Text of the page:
One of the bestselling herbal products of the early 1990s was an extract of the bark of French maritime pine. This substance consists of a family of chemicals known scientifically as oligomeric proanthocyanidin complexes (OPCs) or procyanidolic oligomers (PCOs). Similar (but not identical) substances are also found in grape seed. The research record is complicated by the fact that certain identically named proprietary products have consisted at different times of various proportions of these related substances.

OPCs are marketed for a wide variety of uses. As yet, however, there is no solid evidence that they are effective for any medical condition.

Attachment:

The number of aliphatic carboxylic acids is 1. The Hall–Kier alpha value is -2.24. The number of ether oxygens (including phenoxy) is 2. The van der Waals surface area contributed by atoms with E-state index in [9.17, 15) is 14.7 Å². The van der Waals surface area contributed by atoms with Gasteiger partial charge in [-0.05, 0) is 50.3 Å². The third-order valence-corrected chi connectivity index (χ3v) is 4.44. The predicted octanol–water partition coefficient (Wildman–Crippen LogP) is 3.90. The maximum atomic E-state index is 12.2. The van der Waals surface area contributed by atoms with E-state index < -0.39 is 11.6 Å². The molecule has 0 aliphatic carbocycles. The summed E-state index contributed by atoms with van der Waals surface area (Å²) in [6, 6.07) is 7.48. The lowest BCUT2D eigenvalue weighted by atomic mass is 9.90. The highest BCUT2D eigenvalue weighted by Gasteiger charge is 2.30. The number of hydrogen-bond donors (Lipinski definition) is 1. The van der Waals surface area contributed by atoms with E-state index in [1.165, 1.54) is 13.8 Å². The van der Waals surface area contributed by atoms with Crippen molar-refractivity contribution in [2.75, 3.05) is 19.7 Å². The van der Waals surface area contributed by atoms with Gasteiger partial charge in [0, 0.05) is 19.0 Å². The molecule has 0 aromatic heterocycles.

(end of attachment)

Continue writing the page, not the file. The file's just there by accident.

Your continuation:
OPCs aren't a single chemical, but a group of closely related compounds. Several food sources contain similar chemicals: red wine, cranberries, blueberries, bilberries, tea (green and black), black currant, onions, legumes, parsley, and the herb hawthorn. However, most OPC supplements are made from either grape seed or the bark of the maritime pine. These two OPC sources lead to products that are not necessarily identical in function, although there do seem to be many similarities. In the discussion of scientific studies below, we indicate the source of the OPCs used when it is possible to do so. In some cases, however, identifying the exact product is difficult, as both grape seed and pine bark OPCs, or their combination, have at various times been sold under the same name.